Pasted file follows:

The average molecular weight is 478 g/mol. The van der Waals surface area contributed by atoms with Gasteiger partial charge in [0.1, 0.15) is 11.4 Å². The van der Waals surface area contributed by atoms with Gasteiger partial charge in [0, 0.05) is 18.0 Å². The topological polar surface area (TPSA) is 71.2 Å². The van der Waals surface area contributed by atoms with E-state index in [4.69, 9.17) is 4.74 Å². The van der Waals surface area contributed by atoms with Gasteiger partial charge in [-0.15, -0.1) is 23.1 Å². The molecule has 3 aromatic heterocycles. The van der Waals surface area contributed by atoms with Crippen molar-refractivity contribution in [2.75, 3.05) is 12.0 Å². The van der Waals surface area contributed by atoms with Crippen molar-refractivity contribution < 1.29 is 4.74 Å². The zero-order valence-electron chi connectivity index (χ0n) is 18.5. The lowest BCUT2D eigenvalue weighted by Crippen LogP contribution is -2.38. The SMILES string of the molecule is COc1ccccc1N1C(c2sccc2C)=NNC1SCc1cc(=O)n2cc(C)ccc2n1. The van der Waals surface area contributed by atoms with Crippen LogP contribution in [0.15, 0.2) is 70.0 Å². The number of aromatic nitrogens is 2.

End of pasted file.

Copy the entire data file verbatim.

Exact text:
The average molecular weight is 478 g/mol. The van der Waals surface area contributed by atoms with Gasteiger partial charge in [0.1, 0.15) is 11.4 Å². The van der Waals surface area contributed by atoms with Gasteiger partial charge in [0, 0.05) is 18.0 Å². The topological polar surface area (TPSA) is 71.2 Å². The van der Waals surface area contributed by atoms with E-state index in [4.69, 9.17) is 4.74 Å². The van der Waals surface area contributed by atoms with Gasteiger partial charge in [-0.15, -0.1) is 23.1 Å². The molecule has 3 aromatic heterocycles. The van der Waals surface area contributed by atoms with Crippen molar-refractivity contribution in [2.75, 3.05) is 12.0 Å². The van der Waals surface area contributed by atoms with Crippen molar-refractivity contribution < 1.29 is 4.74 Å². The zero-order valence-electron chi connectivity index (χ0n) is 18.5. The lowest BCUT2D eigenvalue weighted by Crippen LogP contribution is -2.38. The SMILES string of the molecule is COc1ccccc1N1C(c2sccc2C)=NNC1SCc1cc(=O)n2cc(C)ccc2n1. The van der Waals surface area contributed by atoms with Crippen LogP contribution in [0.15, 0.2) is 70.0 Å². The number of aromatic nitrogens is 2.